Russia’s Orphans – Haunting Memories

.tags Five years ago, I received an unexpected invitation from the Department of Education in the Far East of Russia. They wanted me to come for a visit so that we could talk about using distance-learning technology in their remote orphanages.

As background, the DOE in Russia is responsible for the 3,000,000 orphans that live in their many orphanages. Unfortunately, the reason they were considering the distance-learning project turned out to be quite a sad story. They were hoping that by providing more education to the orphans, it would help break a continuing cycle that seemed to plague the orphanages. Former orphans, who were now young married adults, were abandoning their own children when they found themselves unable to earn enough money to support their families. They were just not prepared for the harsh realities of life. Moreover, without family members around to help them, their babies were now appearing on the orphanages’ doorsteps, in hopes that the kids would have a better chance for survival. As crazy as this might sound, these impoverished adult orphans are the lucky ones. An even sadder reality is that less than 50 of these kids do and turn to crime, prostitution and the Russian Mafia? Would I fall victim to some fanatical terrorist group who offered me food and work in exchange for some day having to blow myself up for their God? Maybe this was the best I could hope for – if I were in their shoes.

So who should solve this horrible problem? According to the estimates of the adoption world, there are over 500 million children without homes. When will we give these children their lives back? A good friend answered those questions for me. He simply said, very slowly, “If not now, then when? If not you, then who?”

So now, my life begins anew. Five years later, Tatiana and I have just celebrated our 4-year wedding anniversary. Seeing her love and focus has truly changed everything in my life. I can no longer care about “bottom lines…” Instead, I think about how to send “lifelines” to those children that we left behind.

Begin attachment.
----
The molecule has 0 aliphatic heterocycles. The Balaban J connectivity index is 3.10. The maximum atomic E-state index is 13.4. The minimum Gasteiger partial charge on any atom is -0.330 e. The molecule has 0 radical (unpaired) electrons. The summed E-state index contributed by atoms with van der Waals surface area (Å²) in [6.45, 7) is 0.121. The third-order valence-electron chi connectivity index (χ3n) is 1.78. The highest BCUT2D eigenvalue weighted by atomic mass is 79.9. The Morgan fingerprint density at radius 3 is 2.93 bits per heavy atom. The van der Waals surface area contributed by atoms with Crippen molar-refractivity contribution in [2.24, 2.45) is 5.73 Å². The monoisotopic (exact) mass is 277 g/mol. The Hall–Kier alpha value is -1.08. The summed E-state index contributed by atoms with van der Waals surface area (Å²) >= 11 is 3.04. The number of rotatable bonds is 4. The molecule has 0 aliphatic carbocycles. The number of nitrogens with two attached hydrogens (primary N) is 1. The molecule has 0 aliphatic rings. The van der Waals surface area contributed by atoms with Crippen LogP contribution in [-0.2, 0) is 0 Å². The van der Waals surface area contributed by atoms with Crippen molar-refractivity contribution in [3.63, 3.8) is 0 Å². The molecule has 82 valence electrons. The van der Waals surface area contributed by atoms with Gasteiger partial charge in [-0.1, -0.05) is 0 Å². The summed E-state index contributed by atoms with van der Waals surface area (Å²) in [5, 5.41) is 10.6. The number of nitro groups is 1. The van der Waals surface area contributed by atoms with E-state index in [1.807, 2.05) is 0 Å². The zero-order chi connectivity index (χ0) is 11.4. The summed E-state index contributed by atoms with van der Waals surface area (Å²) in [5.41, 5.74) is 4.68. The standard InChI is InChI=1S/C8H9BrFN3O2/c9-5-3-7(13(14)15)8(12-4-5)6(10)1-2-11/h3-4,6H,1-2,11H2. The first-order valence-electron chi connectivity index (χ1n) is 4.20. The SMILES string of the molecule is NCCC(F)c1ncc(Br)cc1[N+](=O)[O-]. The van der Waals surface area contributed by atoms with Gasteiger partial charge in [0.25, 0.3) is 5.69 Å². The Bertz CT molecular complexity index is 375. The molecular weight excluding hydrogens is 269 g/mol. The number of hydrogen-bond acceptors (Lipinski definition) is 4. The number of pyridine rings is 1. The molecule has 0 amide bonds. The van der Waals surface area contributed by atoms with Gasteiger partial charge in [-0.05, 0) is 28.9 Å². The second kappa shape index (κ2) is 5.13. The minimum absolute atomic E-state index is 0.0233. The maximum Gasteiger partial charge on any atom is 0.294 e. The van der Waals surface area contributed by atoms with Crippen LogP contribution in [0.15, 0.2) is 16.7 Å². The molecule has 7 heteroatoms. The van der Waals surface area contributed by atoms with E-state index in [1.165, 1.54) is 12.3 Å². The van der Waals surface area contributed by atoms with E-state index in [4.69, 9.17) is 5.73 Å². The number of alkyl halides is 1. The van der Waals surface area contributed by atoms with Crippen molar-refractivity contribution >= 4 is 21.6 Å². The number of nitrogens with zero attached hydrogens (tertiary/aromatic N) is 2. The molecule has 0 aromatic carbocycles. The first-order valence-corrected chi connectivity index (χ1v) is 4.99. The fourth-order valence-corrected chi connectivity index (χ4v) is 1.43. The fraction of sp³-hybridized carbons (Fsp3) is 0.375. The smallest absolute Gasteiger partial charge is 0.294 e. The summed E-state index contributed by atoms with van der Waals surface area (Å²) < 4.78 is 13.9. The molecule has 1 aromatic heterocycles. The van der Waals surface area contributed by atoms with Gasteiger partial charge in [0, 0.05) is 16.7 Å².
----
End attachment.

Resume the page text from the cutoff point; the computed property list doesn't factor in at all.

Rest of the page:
Now the hard work really begins. As a Christmas present for Tatiana last year, I formed a nonprofit called The Orphan Foundation. We invested in 400 donation boxes, and we started putting them out in gas stations and convenience stores to raise money for adopting families. With domestic adoptions averaging $ 19,180 per child, and with international adoptions costing even more, we know we need to eliminate or minimize this financial barrier. As we grow our volunteer “donation box managers” across the country, more donation boxes will bring more dollars, and we will be able to help remove this heavy financial barrier for many loving families. It takes a full year, and 35 donation boxes, in high traffic locations, to pay for one domestic adoption. It takes 50 for an international adoption.

Many wonderful people have already signed up to help us, and we now have a website to seek more volunteers and donations: We have a dozen business and adoption experts on our Board of Directors now, and we hope to round up 5,000 “donation box managers” this year, to help us manage 5 donation boxes, each. For all of us, it has become a race for hope. The more volunteers we can round up, the more kids we can help find homes and loving families.

So here I am, at the age of 60, beginning a new journey – a journey of love. Someone posted this question on one of the AARP chat forums: “Is life beginning or ending at 55?” A smile forms easily on my face, because I think you know the answer.

At 60, I say to all of you, “I think I finally just discovered what life is all about!” Tatiana and I send you our love and blessings, and we hope you discover the richness that waits for all of us, if we only look.